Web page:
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High Availability with Unified Messaging

Multi-computer-systems and monitoring

by Iris Walter | serVonic GmbH | Public Relations

The operation of unified messaging solutions is already part of the daily working routine in many companies, because with unified messaging, a consistent communication platform for e-mail, fax, SMS and voice mail is available. This does not only save money for the company, but also precious work time for employee. An important factor in the company-own communication thereby is the availability of the whole system. There is hardly a company that can afford to be cut off from the outside world on account of the failure of single components. It surely varies how urgent, important and indispensable the messages – incoming and outgoing – of a company are. As a result, every company has to develop and implement a suitable strategy in order to guarantee at least a sufficient availability of the communication systems in the company. Where high availability is concerned, a unified messaging solution should integrate in this strategy properly, because if the unified messaging solution fails, the employees are cut off from essential communication channels abruptly. And an uninterruptible course of business is a decisive competition factor for companies.

Developing strategies and implementing them

High availability for a complete system like the company communication with all the hardware- and software-components involved can be achieved in two ways: One way is to set up the complete system redundantly: When the system fails in case of a breakdown or because of service works, the remaining systems take over the necessary processes. The other way is to plan each of the single components itself highly qualitative, so that a failure is as unlikely as possible. This means that components are applied that for example already have passed long-term tests successfully or software- and hardware-components from reliable manufacturers, that are well-established in the market, are deployed. Usually, a mix of both the variants – redundancy and highly reliable single components – is applied in order to achieve a high availability of the complete system.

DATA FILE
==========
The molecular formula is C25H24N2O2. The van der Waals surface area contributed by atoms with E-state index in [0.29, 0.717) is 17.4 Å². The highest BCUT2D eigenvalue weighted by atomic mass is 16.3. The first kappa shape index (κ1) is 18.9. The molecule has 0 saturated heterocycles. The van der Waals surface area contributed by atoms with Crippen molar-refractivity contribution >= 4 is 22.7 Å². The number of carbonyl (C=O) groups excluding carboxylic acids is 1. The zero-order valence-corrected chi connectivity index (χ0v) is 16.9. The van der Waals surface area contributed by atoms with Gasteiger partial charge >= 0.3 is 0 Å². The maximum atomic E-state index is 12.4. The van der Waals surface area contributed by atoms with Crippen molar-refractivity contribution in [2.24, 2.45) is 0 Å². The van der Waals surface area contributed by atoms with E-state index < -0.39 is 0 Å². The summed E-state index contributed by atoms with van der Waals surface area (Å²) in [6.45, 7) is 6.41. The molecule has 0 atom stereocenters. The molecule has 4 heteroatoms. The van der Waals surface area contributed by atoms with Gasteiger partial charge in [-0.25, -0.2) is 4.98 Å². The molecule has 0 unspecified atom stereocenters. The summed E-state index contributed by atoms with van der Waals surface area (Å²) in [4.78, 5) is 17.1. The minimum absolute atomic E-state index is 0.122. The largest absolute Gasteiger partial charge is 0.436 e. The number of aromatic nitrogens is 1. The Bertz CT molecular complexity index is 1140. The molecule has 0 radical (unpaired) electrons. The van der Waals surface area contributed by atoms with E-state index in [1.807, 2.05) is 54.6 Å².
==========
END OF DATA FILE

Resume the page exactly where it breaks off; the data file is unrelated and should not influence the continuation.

High availability – a definition

Basically, a system is called highly available when it can fulfill the tasks that it is meant for. The availability of a system is stated in percentage quotation, that is calculated from the ratio of “downtime“ and “uptime“ of the system within a year:

Availability = Uptime / (Downtime + Uptime)

Whereas some IT-specialists consider a system with 99 percent – this means a downtime of 3.6 days – as highly available, others fix a threshold value of 99.99 percent; this means a downtime of 52 minutes. Apart from the “Mean Time Between Maintenance“ (the planned downtime like e.g. maintenance work), the downtime mainly depends on the “Mean Time Between Failure“ and the “Mean Time To Repair“. Mean Time Between Failure – or MTBF – means the average period of time between two failures. Mean Time To Repair – or MTTR – describes the average period for the recovery of the system after a failure. In the following, different technical concepts shall be presented in order to have a “positive” influence with the implementation of unified messaging systems.